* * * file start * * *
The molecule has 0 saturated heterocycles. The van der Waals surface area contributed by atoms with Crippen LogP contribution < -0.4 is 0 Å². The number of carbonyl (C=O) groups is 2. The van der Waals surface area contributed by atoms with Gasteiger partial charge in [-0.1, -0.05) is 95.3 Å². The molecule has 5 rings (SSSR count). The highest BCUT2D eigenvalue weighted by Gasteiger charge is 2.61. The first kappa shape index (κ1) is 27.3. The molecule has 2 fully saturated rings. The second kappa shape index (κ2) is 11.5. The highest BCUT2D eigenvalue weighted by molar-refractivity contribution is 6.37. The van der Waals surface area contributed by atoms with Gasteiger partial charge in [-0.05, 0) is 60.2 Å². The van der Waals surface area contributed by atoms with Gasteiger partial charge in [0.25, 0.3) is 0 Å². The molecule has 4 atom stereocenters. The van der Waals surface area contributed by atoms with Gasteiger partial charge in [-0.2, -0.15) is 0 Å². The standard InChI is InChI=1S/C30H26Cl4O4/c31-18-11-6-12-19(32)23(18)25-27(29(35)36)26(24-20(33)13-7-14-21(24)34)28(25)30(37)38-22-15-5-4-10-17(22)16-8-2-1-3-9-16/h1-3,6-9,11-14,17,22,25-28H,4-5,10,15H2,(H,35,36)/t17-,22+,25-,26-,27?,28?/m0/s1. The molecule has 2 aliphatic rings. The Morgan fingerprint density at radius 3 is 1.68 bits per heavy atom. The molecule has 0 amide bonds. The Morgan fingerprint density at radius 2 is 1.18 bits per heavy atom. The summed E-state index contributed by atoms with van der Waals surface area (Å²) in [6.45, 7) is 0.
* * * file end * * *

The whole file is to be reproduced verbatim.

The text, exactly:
The molecule has 0 saturated heterocycles. The van der Waals surface area contributed by atoms with Crippen LogP contribution < -0.4 is 0 Å². The number of carbonyl (C=O) groups is 2. The van der Waals surface area contributed by atoms with Gasteiger partial charge in [-0.1, -0.05) is 95.3 Å². The molecule has 5 rings (SSSR count). The highest BCUT2D eigenvalue weighted by Gasteiger charge is 2.61. The first kappa shape index (κ1) is 27.3. The molecule has 2 fully saturated rings. The second kappa shape index (κ2) is 11.5. The highest BCUT2D eigenvalue weighted by molar-refractivity contribution is 6.37. The van der Waals surface area contributed by atoms with Gasteiger partial charge in [-0.05, 0) is 60.2 Å². The van der Waals surface area contributed by atoms with Gasteiger partial charge in [0.25, 0.3) is 0 Å². The molecule has 4 atom stereocenters. The van der Waals surface area contributed by atoms with Gasteiger partial charge in [-0.2, -0.15) is 0 Å². The standard InChI is InChI=1S/C30H26Cl4O4/c31-18-11-6-12-19(32)23(18)25-27(29(35)36)26(24-20(33)13-7-14-21(24)34)28(25)30(37)38-22-15-5-4-10-17(22)16-8-2-1-3-9-16/h1-3,6-9,11-14,17,22,25-28H,4-5,10,15H2,(H,35,36)/t17-,22+,25-,26-,27?,28?/m0/s1. The molecule has 2 aliphatic rings. The Morgan fingerprint density at radius 3 is 1.68 bits per heavy atom. The molecule has 0 amide bonds. The Morgan fingerprint density at radius 2 is 1.18 bits per heavy atom. The summed E-state index contributed by atoms with van der Waals surface area (Å²) in [6.45, 7) is 0.